Von Kries adaptation has long been considered a reasonable vehicle for color constancy. Since the color constancy performance attainable via the von Kries rule strongly depends on the spectral response characteristics of the human cones, we consider the possibility of enhancing von Kries performance by constructing new `sensors' as linear combinations of the fixed cone sensitivity functions. We show that if surface reflectances are well-modeled by 3 basis functions and illuminants by 2 basis functions then there exists a set of new sensors for which von Kries adaptation can yield perfect color constancy. These new sensors can (like the cones) be described as long-, medium-, and short-wave sensitive; however, both the new long- and medium-wave sensors have sharpened sensitivities -- their support is more concentrated. The new short-wave sensor remains relatively unchanged. A similar sharpening of cone sensitivities has previously been observed in test and field spectral sensitivities measured for the human eye. We present simulation results demonstrating improved von Kries performance using the new sensors even when the restrictions on the illumination and reflectance are relaxed.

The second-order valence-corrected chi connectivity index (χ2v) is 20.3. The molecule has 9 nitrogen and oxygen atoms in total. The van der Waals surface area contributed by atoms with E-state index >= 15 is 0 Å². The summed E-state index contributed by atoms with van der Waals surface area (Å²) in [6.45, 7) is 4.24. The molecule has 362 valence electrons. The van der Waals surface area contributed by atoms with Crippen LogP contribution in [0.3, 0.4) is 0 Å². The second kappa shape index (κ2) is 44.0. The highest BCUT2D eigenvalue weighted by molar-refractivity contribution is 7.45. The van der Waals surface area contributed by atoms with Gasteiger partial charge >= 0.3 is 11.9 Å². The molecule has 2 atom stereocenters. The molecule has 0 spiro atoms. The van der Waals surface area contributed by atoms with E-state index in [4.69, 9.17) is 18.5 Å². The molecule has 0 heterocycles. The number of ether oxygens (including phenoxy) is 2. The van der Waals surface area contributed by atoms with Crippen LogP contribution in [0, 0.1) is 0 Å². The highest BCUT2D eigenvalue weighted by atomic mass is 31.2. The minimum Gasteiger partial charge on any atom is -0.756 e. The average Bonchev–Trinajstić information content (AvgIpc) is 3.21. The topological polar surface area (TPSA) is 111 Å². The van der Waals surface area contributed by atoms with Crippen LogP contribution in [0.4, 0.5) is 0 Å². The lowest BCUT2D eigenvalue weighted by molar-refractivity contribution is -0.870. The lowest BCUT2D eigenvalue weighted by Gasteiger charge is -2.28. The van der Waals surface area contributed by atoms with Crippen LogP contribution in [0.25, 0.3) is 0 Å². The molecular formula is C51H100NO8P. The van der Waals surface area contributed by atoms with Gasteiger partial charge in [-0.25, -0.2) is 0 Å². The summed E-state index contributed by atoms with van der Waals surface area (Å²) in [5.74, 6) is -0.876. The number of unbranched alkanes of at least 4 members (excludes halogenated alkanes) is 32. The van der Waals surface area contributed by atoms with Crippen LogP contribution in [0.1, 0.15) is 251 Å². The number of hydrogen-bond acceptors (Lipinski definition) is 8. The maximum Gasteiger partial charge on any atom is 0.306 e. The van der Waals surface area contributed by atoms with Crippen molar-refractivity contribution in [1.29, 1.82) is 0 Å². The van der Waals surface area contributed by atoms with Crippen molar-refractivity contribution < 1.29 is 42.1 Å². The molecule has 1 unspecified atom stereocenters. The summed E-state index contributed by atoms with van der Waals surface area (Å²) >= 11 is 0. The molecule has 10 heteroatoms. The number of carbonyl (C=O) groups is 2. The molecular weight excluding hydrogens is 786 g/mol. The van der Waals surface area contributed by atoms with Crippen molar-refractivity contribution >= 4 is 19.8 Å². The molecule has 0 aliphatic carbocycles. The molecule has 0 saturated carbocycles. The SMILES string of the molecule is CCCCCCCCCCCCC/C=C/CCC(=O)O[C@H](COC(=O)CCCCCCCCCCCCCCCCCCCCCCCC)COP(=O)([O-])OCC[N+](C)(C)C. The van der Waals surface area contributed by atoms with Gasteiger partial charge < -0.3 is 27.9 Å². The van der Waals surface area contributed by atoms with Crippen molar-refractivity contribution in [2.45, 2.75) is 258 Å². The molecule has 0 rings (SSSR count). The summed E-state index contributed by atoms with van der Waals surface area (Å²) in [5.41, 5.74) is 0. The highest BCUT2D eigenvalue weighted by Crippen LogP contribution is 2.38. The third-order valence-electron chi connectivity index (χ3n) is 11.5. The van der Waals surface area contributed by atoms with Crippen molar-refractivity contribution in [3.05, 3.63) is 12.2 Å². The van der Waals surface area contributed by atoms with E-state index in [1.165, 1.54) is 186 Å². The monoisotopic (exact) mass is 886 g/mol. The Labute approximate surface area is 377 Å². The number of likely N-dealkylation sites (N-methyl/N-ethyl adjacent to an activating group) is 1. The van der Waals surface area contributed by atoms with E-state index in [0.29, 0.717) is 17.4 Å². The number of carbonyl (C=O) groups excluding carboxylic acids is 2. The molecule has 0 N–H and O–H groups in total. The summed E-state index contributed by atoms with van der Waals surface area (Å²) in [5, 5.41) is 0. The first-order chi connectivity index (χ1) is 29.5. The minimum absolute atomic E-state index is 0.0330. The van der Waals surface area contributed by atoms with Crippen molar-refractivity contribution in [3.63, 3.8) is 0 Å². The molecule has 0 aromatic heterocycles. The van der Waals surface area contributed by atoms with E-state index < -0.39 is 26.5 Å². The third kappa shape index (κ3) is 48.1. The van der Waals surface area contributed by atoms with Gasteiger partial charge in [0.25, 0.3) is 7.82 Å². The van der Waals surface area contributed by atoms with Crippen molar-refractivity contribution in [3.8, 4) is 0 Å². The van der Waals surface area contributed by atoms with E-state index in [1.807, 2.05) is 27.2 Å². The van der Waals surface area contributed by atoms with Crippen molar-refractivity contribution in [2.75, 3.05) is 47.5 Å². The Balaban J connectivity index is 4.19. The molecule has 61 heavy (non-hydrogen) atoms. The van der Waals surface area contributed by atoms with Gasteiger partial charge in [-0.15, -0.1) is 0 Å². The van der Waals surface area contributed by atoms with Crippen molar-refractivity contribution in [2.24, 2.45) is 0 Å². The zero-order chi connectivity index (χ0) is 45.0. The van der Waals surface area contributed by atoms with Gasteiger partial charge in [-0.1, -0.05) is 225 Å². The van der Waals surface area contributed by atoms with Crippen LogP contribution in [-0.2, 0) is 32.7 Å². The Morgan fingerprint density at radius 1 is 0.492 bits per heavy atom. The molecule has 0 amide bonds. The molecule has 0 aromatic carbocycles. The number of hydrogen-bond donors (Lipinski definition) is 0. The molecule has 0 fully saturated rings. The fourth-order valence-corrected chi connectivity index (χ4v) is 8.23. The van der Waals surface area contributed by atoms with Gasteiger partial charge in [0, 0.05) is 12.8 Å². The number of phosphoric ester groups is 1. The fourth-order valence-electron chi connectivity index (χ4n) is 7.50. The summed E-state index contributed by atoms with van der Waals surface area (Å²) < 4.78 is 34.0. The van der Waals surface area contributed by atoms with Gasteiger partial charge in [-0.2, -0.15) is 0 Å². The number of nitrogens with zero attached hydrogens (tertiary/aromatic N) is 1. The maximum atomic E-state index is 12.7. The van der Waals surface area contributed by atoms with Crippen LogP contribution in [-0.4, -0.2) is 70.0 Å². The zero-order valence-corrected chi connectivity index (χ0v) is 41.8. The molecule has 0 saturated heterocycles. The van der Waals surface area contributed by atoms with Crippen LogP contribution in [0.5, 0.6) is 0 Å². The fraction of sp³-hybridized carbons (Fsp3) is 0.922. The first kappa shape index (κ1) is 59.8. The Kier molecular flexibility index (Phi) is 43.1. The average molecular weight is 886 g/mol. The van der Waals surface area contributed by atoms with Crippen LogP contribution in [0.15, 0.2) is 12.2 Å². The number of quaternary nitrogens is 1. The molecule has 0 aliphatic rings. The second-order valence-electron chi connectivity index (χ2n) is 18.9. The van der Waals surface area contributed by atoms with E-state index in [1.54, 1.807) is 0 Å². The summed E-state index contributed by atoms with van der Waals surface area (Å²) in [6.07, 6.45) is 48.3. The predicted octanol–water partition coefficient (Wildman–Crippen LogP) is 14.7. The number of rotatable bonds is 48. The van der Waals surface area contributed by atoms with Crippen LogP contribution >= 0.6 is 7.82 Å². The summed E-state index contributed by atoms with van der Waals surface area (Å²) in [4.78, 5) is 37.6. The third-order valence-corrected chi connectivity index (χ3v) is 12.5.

|Number of pages||12|
|Publication status||Published - 1993|